Construct validity was evaluated by FA performed with PCA while keeping Varimax with Keiser normalization as rotation method to determine whether the latent item structure mirrored the three domains specified in the instrument construction. The Kaiser-Meyer-Olkin (KMO) and Bartlett’s test of sphericity statistics were analyzed and correlation matrix was observed to determine whether FA was appropriate for the data, mainly for sampling adequacy assessment (KMO > 0.7), multicollinearity assessment (many coefficients in correlation matrix should be 0.3 and above), Bartlett’s Test of Sphericity should reach statistical significance (p < 0.001) and Commonalities Coefficients should be high (> 0.6) [17].The number of extracted components was determined by the Scree plot, percentage of variance explained by each component, number of Eigen values over one (Kaiser-Guttman rule), and consideration of prior psychometric MRS analyses. Items were considered representative of a component if their individual item loading was ≥0.40 and in the cross-loading items, the factor, which had higher loading value, was taken as the respective factor [17].

Discriminant validity was measured by comparison of menopausal symptomatic and asymptomatic women for each item [18], compared with independent sample t test. Asymptomatic and symptomatic women in this study were based on the severity of menopausal symptoms; absence of symptoms and mild symptoms in five-point Likert scale (0–1) were considered as asymptomatic and other severities (2–4 in Likert scale) were taken as symptomatic women.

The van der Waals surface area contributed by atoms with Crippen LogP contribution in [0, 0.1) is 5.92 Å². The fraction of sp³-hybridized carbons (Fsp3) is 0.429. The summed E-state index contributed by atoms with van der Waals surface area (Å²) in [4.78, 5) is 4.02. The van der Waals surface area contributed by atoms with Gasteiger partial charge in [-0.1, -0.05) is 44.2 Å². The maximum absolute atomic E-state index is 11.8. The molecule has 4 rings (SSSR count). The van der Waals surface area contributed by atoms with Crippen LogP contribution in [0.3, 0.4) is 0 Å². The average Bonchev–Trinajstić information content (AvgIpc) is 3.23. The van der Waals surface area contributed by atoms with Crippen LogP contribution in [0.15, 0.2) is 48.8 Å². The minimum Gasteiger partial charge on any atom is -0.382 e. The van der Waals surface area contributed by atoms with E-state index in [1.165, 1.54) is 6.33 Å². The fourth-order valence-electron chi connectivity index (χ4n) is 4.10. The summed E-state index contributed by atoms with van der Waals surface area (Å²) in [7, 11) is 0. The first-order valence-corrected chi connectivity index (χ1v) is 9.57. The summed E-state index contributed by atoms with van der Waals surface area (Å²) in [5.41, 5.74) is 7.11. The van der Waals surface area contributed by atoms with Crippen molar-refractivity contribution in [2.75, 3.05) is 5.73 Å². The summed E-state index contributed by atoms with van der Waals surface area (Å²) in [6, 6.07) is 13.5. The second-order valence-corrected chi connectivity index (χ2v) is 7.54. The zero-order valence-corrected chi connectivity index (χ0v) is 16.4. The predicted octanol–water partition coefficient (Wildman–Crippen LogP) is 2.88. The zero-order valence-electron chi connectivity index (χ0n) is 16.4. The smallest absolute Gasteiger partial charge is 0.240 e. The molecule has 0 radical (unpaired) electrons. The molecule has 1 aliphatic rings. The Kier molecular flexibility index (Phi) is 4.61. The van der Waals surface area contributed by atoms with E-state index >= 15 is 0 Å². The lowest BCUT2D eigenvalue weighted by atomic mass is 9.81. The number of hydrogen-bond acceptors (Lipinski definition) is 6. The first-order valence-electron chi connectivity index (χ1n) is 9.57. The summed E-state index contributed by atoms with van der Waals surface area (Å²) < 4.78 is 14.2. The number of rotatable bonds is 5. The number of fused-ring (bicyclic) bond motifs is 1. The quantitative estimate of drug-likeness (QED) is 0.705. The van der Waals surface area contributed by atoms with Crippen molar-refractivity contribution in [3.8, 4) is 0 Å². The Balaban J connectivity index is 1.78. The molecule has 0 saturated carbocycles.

Criterion validity was calculated with Pearson correlation coefficients and Kendall’s tau-b value between the overall scores of MRS and SF 36 survey and separately physical and psychological dimension scores were also observed [1315].

Statistical analysis was performed with SPSS 20.0 version (IBM statistics, Inc., Chicago) and P value < 0.05 was considered as statistically significant. Correlation values between 0.10 and 0.29 were considered weak, between 0.30 and 0.49 were considered moderate, and between 0.50 and 1.00 were considered strong [17].

Ethical considerations

Permission from the original authors of MRS was sought before the commencement of the validation process. Ethical clearance for the study was obtained from the Ethical Review Committee, Faculty of Medicine, University of Ruhuna and written informed consent was obtained from each participant.

Results

Characteristics of the participants

Age of the subjects ranged from 45 to 60 (median, IQR = 56.5, 53.0–59.0) years while age at menopause and duration since menopause ranged from 40 to 56 (median, IQR = 49.0, 45.0–51.0) years and 2 to 20 (median, IQR = 6.5, 3.0–10.5) years, respectively (Table 1). Sociodemographic characteristics of the participated women are presented in Table 1.
Table 1

Sociodemographic characteristics of the study participants (n = 166)

Characteristics

Sub category

Frequency (%) or Median (IQR)

Age (years)

56.5 (53.0–59.0)

Age at menopause (years)

49.0 (45.0–51.0)

Duration since menopause (years)

6.5 (3.0–10.5)

Employment status

Employed

40(24.0)

Non employed

126(76.0)

Civil status

Married

120(75.9)

Single/widowed/divorced

47(24.1)

Living companion

With husband and children

111(66.8)

With Husband/ Children

30(18.0)

Alone or living with others

25(15.2)

Education status

Primary education

46(27.7)

Secondary education